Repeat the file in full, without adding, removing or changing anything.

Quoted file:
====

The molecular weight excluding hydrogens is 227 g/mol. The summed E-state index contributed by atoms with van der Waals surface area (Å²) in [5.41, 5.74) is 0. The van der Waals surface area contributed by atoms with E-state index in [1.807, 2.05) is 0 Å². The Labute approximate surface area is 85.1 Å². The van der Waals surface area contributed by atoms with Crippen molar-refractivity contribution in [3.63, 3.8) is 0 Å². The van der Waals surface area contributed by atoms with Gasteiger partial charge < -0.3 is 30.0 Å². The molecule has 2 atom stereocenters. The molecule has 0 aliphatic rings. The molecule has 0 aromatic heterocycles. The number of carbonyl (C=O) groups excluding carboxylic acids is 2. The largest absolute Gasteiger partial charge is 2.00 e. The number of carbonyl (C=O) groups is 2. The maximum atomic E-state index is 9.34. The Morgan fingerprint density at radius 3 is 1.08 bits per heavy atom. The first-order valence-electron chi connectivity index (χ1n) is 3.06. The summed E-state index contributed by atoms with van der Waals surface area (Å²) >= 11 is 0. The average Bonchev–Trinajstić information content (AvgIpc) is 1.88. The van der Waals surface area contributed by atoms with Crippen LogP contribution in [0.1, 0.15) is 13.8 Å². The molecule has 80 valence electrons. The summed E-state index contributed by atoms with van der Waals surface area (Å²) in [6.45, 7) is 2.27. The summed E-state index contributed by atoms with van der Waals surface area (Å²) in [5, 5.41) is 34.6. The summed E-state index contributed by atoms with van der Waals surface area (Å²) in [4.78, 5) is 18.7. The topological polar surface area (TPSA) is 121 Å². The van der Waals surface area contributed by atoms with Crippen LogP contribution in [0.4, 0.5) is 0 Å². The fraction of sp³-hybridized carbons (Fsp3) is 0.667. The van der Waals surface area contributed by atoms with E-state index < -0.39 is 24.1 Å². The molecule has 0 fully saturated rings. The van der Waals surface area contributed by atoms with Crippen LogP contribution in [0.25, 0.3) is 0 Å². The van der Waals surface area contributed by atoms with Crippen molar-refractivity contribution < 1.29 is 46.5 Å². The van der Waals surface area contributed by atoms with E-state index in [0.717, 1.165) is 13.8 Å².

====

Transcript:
The molecular weight excluding hydrogens is 227 g/mol. The summed E-state index contributed by atoms with van der Waals surface area (Å²) in [5.41, 5.74) is 0. The van der Waals surface area contributed by atoms with E-state index in [1.807, 2.05) is 0 Å². The Labute approximate surface area is 85.1 Å². The van der Waals surface area contributed by atoms with Crippen molar-refractivity contribution in [3.63, 3.8) is 0 Å². The van der Waals surface area contributed by atoms with Gasteiger partial charge < -0.3 is 30.0 Å². The molecule has 2 atom stereocenters. The molecule has 0 aliphatic rings. The molecule has 0 aromatic heterocycles. The number of carbonyl (C=O) groups excluding carboxylic acids is 2. The largest absolute Gasteiger partial charge is 2.00 e. The number of carbonyl (C=O) groups is 2. The maximum atomic E-state index is 9.34. The Morgan fingerprint density at radius 3 is 1.08 bits per heavy atom. The first-order valence-electron chi connectivity index (χ1n) is 3.06. The summed E-state index contributed by atoms with van der Waals surface area (Å²) >= 11 is 0. The average Bonchev–Trinajstić information content (AvgIpc) is 1.88. The van der Waals surface area contributed by atoms with Crippen LogP contribution in [0.1, 0.15) is 13.8 Å². The molecule has 80 valence electrons. The summed E-state index contributed by atoms with van der Waals surface area (Å²) in [6.45, 7) is 2.27. The summed E-state index contributed by atoms with van der Waals surface area (Å²) in [5, 5.41) is 34.6. The summed E-state index contributed by atoms with van der Waals surface area (Å²) in [4.78, 5) is 18.7. The topological polar surface area (TPSA) is 121 Å². The van der Waals surface area contributed by atoms with Crippen LogP contribution in [0.4, 0.5) is 0 Å². The fraction of sp³-hybridized carbons (Fsp3) is 0.667. The van der Waals surface area contributed by atoms with E-state index < -0.39 is 24.1 Å². The molecule has 0 fully saturated rings. The van der Waals surface area contributed by atoms with Crippen LogP contribution in [0.25, 0.3) is 0 Å². The van der Waals surface area contributed by atoms with Crippen molar-refractivity contribution < 1.29 is 46.5 Å². The van der Waals surface area contributed by atoms with E-state index in [0.717, 1.165) is 13.8 Å².